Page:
Over the past two decades, China's political reforms, open-door policy, dramatic economic growth, and increasingly assertive foreign policy have had an unprecedented regional and global impact. This introductory textbook provides students with a fundamental understanding of government and politics in China as well as the conceptual ability to explore the general patterns, impacts, and nature of continuities and changes in Chinese politics. Further, it equips students with analytical frameworks by which they can understand, analyse and evaluate the major issues in Chinese politics, including: The basic methodologies and theoretical controversies in the study of Chinese politics. The major dimensions, structures, processes, functions and characteristics of the Chinese political system, such as ideology, politics, law, society, economy, and foreign policy. The impact of power, ideology, and organization on different spheres of Chinese society. The structure, process, and factors in Chinese foreign policy making. Whether China is a "strategic partner" or "potential threat" to the United States. By examining contending theoretical models in the study of Chinese politics, this book combines an essentialist approach that keeps focus on the fundamental, unique and defining features of Chinese politics and government with other theoretical approaches or analytical models which reveal and explore the complexities inherent in the Chinese political system. Extensively illustrated, the textbook includes maps, photographs and diagrams, as well as providing questions for class discussions and suggestions for further reading. Written by an experienced academic with working knowledge of the Chinese Government, this textbook will provide students with a comprehensive introduction to all aspects of Chinese Politics.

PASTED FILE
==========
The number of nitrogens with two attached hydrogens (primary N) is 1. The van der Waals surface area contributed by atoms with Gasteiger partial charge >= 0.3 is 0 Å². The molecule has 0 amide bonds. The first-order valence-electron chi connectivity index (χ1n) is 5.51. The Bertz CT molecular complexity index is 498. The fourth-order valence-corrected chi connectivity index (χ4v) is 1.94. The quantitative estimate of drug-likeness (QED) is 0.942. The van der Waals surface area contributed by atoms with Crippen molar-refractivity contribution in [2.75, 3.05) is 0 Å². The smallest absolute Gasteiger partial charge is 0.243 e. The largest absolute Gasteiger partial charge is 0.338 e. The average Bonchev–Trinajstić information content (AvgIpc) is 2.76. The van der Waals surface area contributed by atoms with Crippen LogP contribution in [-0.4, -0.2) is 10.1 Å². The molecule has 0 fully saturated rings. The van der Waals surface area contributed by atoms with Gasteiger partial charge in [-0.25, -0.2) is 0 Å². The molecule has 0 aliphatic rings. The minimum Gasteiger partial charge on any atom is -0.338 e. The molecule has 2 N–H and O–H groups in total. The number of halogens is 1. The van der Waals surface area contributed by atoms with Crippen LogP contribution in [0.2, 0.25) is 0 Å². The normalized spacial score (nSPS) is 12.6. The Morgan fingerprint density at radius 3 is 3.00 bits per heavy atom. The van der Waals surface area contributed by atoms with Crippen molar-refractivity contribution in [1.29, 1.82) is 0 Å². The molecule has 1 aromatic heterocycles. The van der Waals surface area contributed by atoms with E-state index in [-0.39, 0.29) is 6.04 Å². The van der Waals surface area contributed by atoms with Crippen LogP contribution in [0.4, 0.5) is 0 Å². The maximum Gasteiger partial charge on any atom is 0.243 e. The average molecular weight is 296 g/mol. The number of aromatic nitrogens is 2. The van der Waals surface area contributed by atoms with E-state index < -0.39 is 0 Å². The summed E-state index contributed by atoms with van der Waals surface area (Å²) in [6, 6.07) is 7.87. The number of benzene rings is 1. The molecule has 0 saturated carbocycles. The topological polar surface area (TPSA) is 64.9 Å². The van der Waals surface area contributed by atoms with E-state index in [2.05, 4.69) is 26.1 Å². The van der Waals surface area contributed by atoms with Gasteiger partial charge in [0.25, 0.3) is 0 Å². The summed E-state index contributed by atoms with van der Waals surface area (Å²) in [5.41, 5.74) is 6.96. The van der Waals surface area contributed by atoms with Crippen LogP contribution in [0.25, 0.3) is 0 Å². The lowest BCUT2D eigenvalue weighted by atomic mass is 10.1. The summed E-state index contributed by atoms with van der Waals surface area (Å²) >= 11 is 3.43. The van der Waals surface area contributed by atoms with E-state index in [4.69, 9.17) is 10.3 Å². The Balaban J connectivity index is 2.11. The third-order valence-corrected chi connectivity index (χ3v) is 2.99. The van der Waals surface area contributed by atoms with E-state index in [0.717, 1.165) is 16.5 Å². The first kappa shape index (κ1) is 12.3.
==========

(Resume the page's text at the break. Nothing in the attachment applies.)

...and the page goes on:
No country feels China's rise more deeply than Japan. Through intricate case studies of visits by Japanese politicians to the Yasukuni Shrine, conflicts over the boundaries of economic zones in the East China Sea, concerns about food safety, and strategies of island defense, Sheila A. Smith explores the policy issues testing the Japanese government as it tries to navigate its relationship with an advancing China. Smith finds that Japan's interactions with China extend far beyond the negotiations between diplomats and include a broad array of social actors intent on influencing the Sino-Japanese relationship. Some of the tensions complicating Japan's encounters with China, such as those surrounding the Yasukuni Shrine or territorial disputes, have deep roots in the postwar era, and political advocates seeking a stronger Japanese state organize themselves around these causes. Other tensions manifest themselves during the institutional and regulatory reform of maritime boundary and food safety issues. Smith scrutinizes the role of the Japanese government in coping with contention as China's influence grows and Japanese citizens demand more protection. Underlying the government's efforts is Japan's insecurity about its own capacity for change and its waning status as the leading economy in Asia. For many, China's rise means Japan's decline, and Smith suggests how Japan can maintain its regional and global clout as confidence in its postwar diplomatic and security approach diminishes.